Preprocessing, by itself, can actually make your program larger and take longer to send, but it processes faster in the CNC. Compressing, on the other hand, makes your program smaller and takes less time to send, but it processes slower in the CNC. The decision of which to use is ultimately based on how quickly your CNC processes.
In general, most CNCs are buffer-starved. Buffer-starved means that the CNC processes moves so quickly that the moves are processed as soon as they are received. In other words, the CNC is waiting for moves to arrive. Compression is the best option in this case because more moves can be sent. The CNC has to take a little longer with each move in order to decompress it, but the CNC is waiting anyway. The basic rule is that if your CNC is waiting and doing nothing part of the time, give it more to do (compressing); and if your CNC is overloaded and has too much to do, let the computer take some of the burden (preprocessing).
One of the best options is a CNC that preprocesses and compresses the moves. For example, in one of its high-speed modes, Fadal CNCs can DNC up to 1,000 three-axis moves per second. The NC code for an average three-axis move is about 21 characters (X#.####Y#.####Z#.####). Normally, to send 1,000 such moves would require a baud rate of 210,000 (21 characters x ten bits per character x 1,000 moves). Using compression, the Fadal control can send 1,000 three-axis moves per second at a baud rate of 38,400.
Fast Tip 8: Preprocess and/or compress your program.
Your DNC Software
A critical part of achieving faster and better DNC is having good DNC software on your computer. There are at least two questions you should ask yourself when you choose your DNC software: "Is it efficient?" and "Is it easy to use?"
Is It Efficient?
If your DNC software says that it can DNC at 38,400 baud, is it really going 38,400 baud? Here's a way you can measure the effective baud rate, or the baud rate at which your program is really being downloaded. Write an incremental program that has the move:
"X0.0001Y0.0001Z0.0001*COMMENTS SLOW DOWN DNC"
repeated 10,000 times. With a carriage return and linefeed, each move has 46 characters, for a total program size of 460,000 characters. Remember that at 38,400 baud, 3840 characters are sent each second, so it should take about 120 seconds (460,000 divided by 3840) to send this program. This is equivalent to 83 moves per second.
If your CNC takes longer than 150 seconds, then either your CNC cannot machine 83 moves per second or your computer is not running at 38,400 baud. If the Look-Ahead buffer is full, then your CNC is the bottleneck: It doesn't matter how much faster you send the program because the CNC can't process it fast enough. If the Look-Ahead buffer always has only one or two moves in it, then your computer is the bottleneck.
Fast Tip 9: If your computer is too slow, try a faster one.
Don't let a slow computer slow down your DNC. Ideally, the computer should be sending your program as fast or faster than the CNC can receive it. Many times you don't need a whole new computer. Sometimes a faster hard drive or a higher quality serial board can make a significant difference.
You can also slow down your computer by trying to make it do too many things. One of our customers was trying to write a DNC program for Windows that would allow him to DNC to four machines simultaneously using one computer. He also wanted to be able to use his spreadsheet program at the same time. At best, each CNC was receiving less than fifty moves per second. Why would you run your CNC at fifty moves per second when you could run it significantly faster?
Fast Tip 10: Use the computer for DNC only and with only one CNC.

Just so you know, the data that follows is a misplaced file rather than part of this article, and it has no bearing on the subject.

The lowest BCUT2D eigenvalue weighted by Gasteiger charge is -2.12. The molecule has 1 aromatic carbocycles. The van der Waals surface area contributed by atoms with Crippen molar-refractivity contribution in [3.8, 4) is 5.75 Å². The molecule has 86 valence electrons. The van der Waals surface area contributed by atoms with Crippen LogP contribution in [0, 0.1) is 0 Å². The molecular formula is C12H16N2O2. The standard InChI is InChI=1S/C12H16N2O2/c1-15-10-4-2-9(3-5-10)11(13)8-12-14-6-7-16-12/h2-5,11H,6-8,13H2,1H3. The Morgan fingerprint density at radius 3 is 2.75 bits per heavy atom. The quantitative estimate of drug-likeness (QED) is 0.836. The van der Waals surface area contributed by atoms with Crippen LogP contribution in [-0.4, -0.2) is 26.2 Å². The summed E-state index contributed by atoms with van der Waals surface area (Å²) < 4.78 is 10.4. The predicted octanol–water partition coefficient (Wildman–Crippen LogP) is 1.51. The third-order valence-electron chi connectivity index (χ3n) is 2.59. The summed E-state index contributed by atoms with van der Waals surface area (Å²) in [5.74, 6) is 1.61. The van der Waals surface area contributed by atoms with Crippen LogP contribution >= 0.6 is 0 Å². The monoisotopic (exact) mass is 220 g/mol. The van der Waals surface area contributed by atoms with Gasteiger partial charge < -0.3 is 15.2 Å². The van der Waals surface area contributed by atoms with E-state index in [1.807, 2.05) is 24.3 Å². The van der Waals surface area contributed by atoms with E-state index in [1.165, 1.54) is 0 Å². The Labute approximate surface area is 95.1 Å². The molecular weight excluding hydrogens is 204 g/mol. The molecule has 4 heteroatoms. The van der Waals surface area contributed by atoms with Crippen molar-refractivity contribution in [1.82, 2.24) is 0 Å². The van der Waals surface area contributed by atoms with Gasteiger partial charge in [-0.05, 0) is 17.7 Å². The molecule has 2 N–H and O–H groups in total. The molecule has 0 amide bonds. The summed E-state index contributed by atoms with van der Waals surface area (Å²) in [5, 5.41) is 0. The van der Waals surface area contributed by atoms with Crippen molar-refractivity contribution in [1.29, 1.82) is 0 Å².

Computers are inexpensive enough that each CNC should have its own computer. Slowing down your DNC just to have the ease of running all of your CNCs from one computer will sacrifice performance. If many CNCs need to access the same programs, then consider setting up a network.
Is The DNC Software Easy To Use?
DNC is not without its problems. Tools break. People trip on cables and disconnect them. The power goes out. These kinds of problems happen often enough to make them a consideration in choosing your DNC software. The basic question is: How easy is it to recover? You've replaced the broken tool. Now you want to continue machining.
Fast Tip 11: Your DNC software must have a Mid-Program Start Option.
Think of all the time you'll be cutting air if you have to start back at the beginning of your program. The DNC software should let you easily find the move from which you want to resume machining.
You should also be able to enter preparatory data. Preparatory data is one or two moves that you can type in to be sent before resuming your program. The purpose of preparatory data is to allow you to set modal codes and feed rates back to what they were when the tool broke. This frees you from having to continue DNC from a move that has these codes, which might be thousands of moves away from where you optimally want to resume machining.
Fast Tip 12: Experiment with your DNC software.
Your DNC software may have features that will make your jobs easier to run. If you don't look for them, you'll never know about them.
Recently, options have appeared for CNCs that give them megabytes of memory, allowing CNCs to load up to 16 megabytes of programs. The capacity to run such large programs may one day eliminate the need for DNC. Huge memory options offer greater reliability than serial DNC. They are not vulnerable to people tripping on cables and disconnecting them like DNC is. Recovery after tool breakage is much simpler.
However, huge memory options still have limitations. Being new technology, they are expensive. They also require long download times--it may take an hour to download a program with 1,000,000 moves. It can also be difficult to work with a single program that is so large. Many editors and word processors cannot handle such large files. One possible solution may be to break your program into more manageable pieces.
In general, huge memory options are more suited for production runs than for development or single parts. Imagine taking the time to download a program and then discovering that there is a mathematical error.
This ends Part One. In the next part, we'll address the other two bottlenecks of DNC, processing and machining, and how these affect the quality of your parts.